Project Details


Strategies used to cope with psychological stress appear to play a major role in, determining stress-related outcomes such as physical and subjectiv well-being. Coping may involve approach strategies, in which attention is directed toward the source of stress and its effects on the person, or avoidant strategies, in which attention is directed away from stress. Whereas the approach/avoidance distinction is captured by a number of existing paper-and-pencil instruments, these measures suffer from a variety of conceptual and methodological problems. This project examines a novel approach for assessing approach/avoidant coping as it pertains to the individual's orientation toward negative affect associated with stress. The approach involves quantification of the degree to which the individual's self-report of emotional distress is concordant with physiologic responses to stress. It is hypothesized that effective coping is associated with concordance between these two aspects of the stress response, and that less effective coping is associated with a lack of concordance characterized either by an exaggeration (approach) or minimization (avoidance) of subjective distress relative to physiologic activity. This hypothesis is derived from a control systems framework in which negative affect is seen as feedback that guides the selection of cognitive and instrumental coping responses. This line of reasoning will be evaluated in two studies, each of which will be conducted using independent samples of 60 college students an 60 community residents. The first is a laboratory study in which variation in self-report and physiologic responses to stress will be created through administration of a battery of standard psychological stressors. The second study will be conducted in the naturalistic setting where an ambulatory blood pressure monitor will be used to measure physiologic activity and a diary to acquire self-reports of affect. It is hypothesized that (1) stress-response concordance measures will show modest associations with conceptually similar, traditional coping measures; (2) stress-response concordance measures will contribute to the prediction of physical health after controlling for traditional coping measures; (3) these effects will be stronger for within-subject as compared with between-subject assessments of stress-response concordance. This research should lay the groundwork for subsequent research in which assessments of stress-response concordance may be used to determine the effects of approach and avoidant coping styles on physical and mental health.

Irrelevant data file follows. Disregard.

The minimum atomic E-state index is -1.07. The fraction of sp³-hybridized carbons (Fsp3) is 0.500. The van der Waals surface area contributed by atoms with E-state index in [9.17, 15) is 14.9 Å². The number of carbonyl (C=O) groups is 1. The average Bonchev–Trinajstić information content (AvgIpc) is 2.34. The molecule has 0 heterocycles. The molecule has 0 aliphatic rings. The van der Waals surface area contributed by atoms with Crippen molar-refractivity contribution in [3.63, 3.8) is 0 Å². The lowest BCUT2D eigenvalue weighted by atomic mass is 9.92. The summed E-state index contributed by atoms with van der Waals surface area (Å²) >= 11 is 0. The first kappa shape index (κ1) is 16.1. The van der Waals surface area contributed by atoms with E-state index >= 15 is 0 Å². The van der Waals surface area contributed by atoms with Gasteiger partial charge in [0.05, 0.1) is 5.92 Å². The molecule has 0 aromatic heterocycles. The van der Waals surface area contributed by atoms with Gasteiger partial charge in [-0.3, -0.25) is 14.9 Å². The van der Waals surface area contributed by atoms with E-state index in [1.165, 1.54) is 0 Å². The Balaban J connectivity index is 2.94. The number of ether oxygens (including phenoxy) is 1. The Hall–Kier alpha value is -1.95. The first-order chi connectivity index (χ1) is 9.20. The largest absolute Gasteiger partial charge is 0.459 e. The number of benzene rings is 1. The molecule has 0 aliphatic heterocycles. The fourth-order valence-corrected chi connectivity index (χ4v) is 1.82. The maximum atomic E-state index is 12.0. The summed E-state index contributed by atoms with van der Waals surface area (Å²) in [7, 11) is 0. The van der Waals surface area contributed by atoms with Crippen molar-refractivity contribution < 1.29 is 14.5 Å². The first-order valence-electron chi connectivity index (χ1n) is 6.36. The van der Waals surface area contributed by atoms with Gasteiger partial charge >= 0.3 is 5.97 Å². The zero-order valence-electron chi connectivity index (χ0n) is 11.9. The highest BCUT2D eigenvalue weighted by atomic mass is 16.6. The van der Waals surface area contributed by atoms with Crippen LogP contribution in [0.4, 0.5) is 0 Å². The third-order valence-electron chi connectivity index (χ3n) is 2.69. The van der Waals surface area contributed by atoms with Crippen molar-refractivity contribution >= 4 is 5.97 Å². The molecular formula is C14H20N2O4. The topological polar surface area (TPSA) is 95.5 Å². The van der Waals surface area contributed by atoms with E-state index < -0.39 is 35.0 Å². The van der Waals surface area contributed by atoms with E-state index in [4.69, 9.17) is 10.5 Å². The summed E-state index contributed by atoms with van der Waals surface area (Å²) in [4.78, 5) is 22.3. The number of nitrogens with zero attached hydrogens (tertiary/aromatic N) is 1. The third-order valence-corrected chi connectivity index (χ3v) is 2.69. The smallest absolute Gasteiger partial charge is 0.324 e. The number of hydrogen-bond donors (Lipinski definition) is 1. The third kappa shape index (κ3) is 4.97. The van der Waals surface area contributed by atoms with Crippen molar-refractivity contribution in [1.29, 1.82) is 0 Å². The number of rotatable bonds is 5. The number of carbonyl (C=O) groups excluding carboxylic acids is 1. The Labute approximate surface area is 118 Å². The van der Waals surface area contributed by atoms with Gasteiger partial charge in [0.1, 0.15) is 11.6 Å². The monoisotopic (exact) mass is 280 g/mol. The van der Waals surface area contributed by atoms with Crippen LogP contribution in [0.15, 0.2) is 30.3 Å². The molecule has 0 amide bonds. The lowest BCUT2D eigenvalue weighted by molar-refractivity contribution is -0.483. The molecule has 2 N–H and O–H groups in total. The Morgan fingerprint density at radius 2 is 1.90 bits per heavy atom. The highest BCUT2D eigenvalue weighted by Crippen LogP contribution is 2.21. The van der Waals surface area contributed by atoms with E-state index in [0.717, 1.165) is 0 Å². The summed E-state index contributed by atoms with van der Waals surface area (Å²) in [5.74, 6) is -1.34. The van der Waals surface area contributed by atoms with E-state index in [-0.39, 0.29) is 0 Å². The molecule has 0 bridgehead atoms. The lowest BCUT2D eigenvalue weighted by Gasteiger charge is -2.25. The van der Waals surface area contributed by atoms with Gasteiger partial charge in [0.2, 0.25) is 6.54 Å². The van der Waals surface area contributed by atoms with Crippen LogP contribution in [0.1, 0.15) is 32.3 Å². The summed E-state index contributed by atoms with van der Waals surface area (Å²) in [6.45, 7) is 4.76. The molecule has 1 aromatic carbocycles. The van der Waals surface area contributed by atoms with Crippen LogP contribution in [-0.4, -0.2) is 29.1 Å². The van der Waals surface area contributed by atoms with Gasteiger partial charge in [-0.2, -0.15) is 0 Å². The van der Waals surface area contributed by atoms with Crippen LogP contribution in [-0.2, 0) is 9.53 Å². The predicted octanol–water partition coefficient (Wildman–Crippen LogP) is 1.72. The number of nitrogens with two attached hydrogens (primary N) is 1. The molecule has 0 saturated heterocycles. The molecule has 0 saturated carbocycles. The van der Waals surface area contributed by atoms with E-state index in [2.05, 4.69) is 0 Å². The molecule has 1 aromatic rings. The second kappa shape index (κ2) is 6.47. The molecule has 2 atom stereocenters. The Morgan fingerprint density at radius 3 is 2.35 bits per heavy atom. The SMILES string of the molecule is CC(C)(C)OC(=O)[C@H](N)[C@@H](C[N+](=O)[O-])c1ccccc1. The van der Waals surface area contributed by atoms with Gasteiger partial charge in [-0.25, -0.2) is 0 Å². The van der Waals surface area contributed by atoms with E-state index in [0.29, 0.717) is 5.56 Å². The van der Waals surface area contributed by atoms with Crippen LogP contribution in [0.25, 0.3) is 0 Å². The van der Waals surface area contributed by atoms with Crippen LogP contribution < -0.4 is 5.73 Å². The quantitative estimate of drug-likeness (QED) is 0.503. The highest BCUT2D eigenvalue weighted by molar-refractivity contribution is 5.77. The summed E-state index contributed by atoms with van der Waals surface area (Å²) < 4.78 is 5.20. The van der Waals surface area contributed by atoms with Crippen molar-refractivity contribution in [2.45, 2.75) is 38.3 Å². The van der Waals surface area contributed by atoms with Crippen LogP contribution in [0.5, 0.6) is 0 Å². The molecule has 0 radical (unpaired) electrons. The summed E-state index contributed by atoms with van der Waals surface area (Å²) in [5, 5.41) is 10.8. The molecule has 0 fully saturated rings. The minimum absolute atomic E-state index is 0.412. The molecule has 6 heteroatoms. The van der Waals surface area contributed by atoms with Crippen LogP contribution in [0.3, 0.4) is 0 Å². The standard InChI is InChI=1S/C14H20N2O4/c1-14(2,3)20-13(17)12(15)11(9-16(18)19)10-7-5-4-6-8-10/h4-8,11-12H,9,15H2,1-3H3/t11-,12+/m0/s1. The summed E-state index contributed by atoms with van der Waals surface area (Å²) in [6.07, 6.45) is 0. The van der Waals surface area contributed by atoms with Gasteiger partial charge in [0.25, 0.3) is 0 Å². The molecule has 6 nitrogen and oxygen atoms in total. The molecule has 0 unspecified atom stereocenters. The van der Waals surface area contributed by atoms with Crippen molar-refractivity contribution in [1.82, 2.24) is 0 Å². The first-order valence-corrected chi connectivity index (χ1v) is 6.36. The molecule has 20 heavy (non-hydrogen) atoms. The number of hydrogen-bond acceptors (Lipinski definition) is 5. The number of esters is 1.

Effective start/end date9/30/908/31/91


  • National Institute of Mental Health


  • Psychology(all)


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